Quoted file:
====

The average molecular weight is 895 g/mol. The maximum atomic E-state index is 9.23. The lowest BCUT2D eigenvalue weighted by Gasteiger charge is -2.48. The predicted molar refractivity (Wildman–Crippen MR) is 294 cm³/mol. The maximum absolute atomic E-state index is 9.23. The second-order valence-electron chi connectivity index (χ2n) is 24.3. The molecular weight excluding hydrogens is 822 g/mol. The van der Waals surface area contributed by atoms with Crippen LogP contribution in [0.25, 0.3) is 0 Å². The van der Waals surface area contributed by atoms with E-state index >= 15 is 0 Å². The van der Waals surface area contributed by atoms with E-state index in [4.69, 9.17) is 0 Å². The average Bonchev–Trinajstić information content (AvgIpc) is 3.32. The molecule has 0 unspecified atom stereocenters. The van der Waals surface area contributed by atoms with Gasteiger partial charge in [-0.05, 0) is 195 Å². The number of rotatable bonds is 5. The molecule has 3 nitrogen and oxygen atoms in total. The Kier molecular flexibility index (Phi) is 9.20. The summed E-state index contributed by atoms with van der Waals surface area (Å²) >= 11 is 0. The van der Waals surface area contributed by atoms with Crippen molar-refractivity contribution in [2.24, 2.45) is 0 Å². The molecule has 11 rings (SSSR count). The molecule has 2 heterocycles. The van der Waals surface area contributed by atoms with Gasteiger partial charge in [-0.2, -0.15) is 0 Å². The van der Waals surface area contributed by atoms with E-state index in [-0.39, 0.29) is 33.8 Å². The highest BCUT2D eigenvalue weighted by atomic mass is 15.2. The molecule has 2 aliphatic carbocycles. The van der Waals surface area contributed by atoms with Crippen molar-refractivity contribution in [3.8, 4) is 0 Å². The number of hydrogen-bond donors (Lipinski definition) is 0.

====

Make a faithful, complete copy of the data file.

The average molecular weight is 895 g/mol. The maximum atomic E-state index is 9.23. The lowest BCUT2D eigenvalue weighted by Gasteiger charge is -2.48. The predicted molar refractivity (Wildman–Crippen MR) is 294 cm³/mol. The maximum absolute atomic E-state index is 9.23. The second-order valence-electron chi connectivity index (χ2n) is 24.3. The molecular weight excluding hydrogens is 822 g/mol. The van der Waals surface area contributed by atoms with Crippen LogP contribution in [0.25, 0.3) is 0 Å². The van der Waals surface area contributed by atoms with E-state index >= 15 is 0 Å². The van der Waals surface area contributed by atoms with E-state index in [4.69, 9.17) is 0 Å². The average Bonchev–Trinajstić information content (AvgIpc) is 3.32. The molecule has 0 unspecified atom stereocenters. The van der Waals surface area contributed by atoms with Gasteiger partial charge in [-0.05, 0) is 195 Å². The number of rotatable bonds is 5. The molecule has 3 nitrogen and oxygen atoms in total. The Kier molecular flexibility index (Phi) is 9.20. The summed E-state index contributed by atoms with van der Waals surface area (Å²) >= 11 is 0. The van der Waals surface area contributed by atoms with Crippen molar-refractivity contribution in [2.24, 2.45) is 0 Å². The molecule has 11 rings (SSSR count). The molecule has 2 heterocycles. The van der Waals surface area contributed by atoms with Gasteiger partial charge in [-0.2, -0.15) is 0 Å². The van der Waals surface area contributed by atoms with E-state index in [-0.39, 0.29) is 33.8 Å². The highest BCUT2D eigenvalue weighted by atomic mass is 15.2. The molecule has 2 aliphatic carbocycles. The van der Waals surface area contributed by atoms with Crippen molar-refractivity contribution in [3.8, 4) is 0 Å². The number of hydrogen-bond donors (Lipinski definition) is 0.